7 Tips for Writing a Winning Submission for our 2012 CAD Awards

Planning on entering our 2012 Public Sector CAD Awards but not sure what to include in your nomination? Worried your writing isn’t up to scratch? Let’s face it; the exercise can seem a little daunting! But an award is actually a great opportunity for you to showcase your innovation and demonstrate how you and your team has made a difference in the public sector. But we want to hear from you and make it as easy as possible for you to be a winner this year! So without further ado, here are seven tips for writing a killer award submission! 1. Read and understand the award criteria Why? Criteria acts as a guideline that can help you structure your award submission. In the case of our CAD Awards, we are looking for entries that clearly show how digital design and your achievements have helped improve the performance of your agency (or the agency you contract with) and enhanced the delivery of citizen-centric services. For example:
  • Have your digital design achievements changed the business of government in your city, county or agency?
  • Has design software helped your agency save time and money?
  • Have your projects helped transform how your agency collaborates with team members and stakeholders?
Take a look at last year’s winners to see the types of challenges and achievements that caught our judge’s eye! 2. Review the questions, brainstorm, and prepare brief responses Now go through the questions and requirements and jot down brief answers ensuring you address key points of the question reflecting the challenges your agency had or limitations you faced. For example, last year’s winner Joe Porostosky, the Senior Manager of Facility information at The Wexner Medical Center at Ohio State University, had relied on 2D AutoCAD documentation for representing building floor plans (six million square feet of plans). This created limitations in the representation of space and the associated data, Joe and his team also wanted their customers to get more value out of that data. To address these limitations, Joe started exploring the adoption of building information modeling (BIM). But how do you convert six million square feet of AutoCAD to BIM? With this challenge in mind, Joe built a winning submission (read more about Joe’s achievements here). So here, you see a story is starting to unfold. The challenges and limitations faced by Joe Porostosky and his team are clear. As you reflect on any challenges you may have faced, think about your approach to fixing them. Ask yourself, the following:
  • What did you do that was different?
  • Can you showcase great team work?
  • What role did CAD or design technologies play?
  • What did digital design help you accomplish?
  • What hurdles did you face on the way?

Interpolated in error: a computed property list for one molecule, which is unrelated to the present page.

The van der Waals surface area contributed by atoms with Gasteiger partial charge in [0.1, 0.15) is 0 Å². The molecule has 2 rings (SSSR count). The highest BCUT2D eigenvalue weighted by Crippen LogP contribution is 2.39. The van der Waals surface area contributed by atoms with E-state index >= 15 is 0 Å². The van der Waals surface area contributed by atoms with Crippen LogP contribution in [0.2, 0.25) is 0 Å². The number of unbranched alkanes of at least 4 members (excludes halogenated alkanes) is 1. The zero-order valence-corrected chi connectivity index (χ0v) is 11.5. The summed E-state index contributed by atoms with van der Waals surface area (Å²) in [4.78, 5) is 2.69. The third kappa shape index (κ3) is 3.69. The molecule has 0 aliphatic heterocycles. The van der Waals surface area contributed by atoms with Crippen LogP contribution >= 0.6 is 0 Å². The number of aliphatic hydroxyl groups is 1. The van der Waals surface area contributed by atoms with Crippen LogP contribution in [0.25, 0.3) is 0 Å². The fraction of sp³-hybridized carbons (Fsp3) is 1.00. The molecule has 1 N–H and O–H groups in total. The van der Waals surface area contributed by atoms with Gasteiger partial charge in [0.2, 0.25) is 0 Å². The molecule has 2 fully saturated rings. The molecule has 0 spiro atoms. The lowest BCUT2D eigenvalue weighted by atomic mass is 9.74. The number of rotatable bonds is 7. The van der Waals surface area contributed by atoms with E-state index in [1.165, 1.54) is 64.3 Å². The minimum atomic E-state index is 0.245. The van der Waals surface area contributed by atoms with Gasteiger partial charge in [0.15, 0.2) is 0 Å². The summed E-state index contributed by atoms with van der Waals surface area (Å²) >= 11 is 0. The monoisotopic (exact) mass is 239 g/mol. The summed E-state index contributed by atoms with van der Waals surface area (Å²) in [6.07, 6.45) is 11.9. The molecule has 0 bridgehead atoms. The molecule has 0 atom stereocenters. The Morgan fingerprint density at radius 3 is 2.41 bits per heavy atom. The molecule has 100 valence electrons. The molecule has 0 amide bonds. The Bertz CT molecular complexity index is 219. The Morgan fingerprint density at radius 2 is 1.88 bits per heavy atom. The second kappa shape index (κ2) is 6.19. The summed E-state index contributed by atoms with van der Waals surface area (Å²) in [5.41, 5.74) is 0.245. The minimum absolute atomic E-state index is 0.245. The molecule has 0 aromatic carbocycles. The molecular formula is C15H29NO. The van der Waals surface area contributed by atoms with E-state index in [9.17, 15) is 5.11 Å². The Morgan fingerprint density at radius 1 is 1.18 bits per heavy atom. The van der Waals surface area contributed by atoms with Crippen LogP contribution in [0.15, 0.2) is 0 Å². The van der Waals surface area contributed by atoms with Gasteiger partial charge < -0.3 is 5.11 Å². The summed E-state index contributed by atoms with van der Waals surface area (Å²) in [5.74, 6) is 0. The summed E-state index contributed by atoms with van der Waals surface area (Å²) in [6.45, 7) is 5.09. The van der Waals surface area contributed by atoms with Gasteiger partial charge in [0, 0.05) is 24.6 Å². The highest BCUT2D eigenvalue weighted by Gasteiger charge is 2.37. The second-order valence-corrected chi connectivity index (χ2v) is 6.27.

• Did you find unexpected, yet positive, outcomes?
Brainstorm as a team – there may be aspects of the project that you’ve forgotten or didn’t think worth mentioning. After this, you should have a good understanding of the layout of your submission and what supporting information will be required. 3. Prepare supporting information Anything you mention in your submission should be supported with evidence where possible. Things like how much money you saved, etc.  We’d also like you to include samples of your work – you can attach up to three files in support of your submission. 4. Begin writing your draft submission Don’t fill in our entry form just yet. Start fleshing out the first draft in a Word document. Be brief – address each point of the question in concise detail (we have a word limit), don’t waffle. Remember that some questions bear more weight than others – questions 3, 4 and 5 on our form are where you want to spend most of your time. 5. Brag! Remember, you’re trying to win an award. While it’s important to remain truthful and transparent about your organization, be sure to sell your achievements. The goal is to convince someone why your organization or team is better than the competition and deserves this particular award. 6. Edit Make sure the wording used in your submission is consistent, flows nicely and is easy for the reader to understand. Be economic with your words and shorten sentences where you can. Use bullets – this can really help narrow down what, why and how you did things. Reference your supporting materials. 7. Get Feedback Now have someone review what you’ve written – do all your points come across, are you under-selling yourself, does your copy make sense and tell a clear story. Here’s how you want your submission to read:
  • It needs to be eye-catching and easy to read
  • It should offer a clear profile of who you are
  • It should outline clear responses that meet the key requirements of questions
  • Your supporting information should be relevant and self-explanatory
Got questions? Email me at editor@acronymonlin.org or reach me on Twitter @AcronymOnline! Good luck!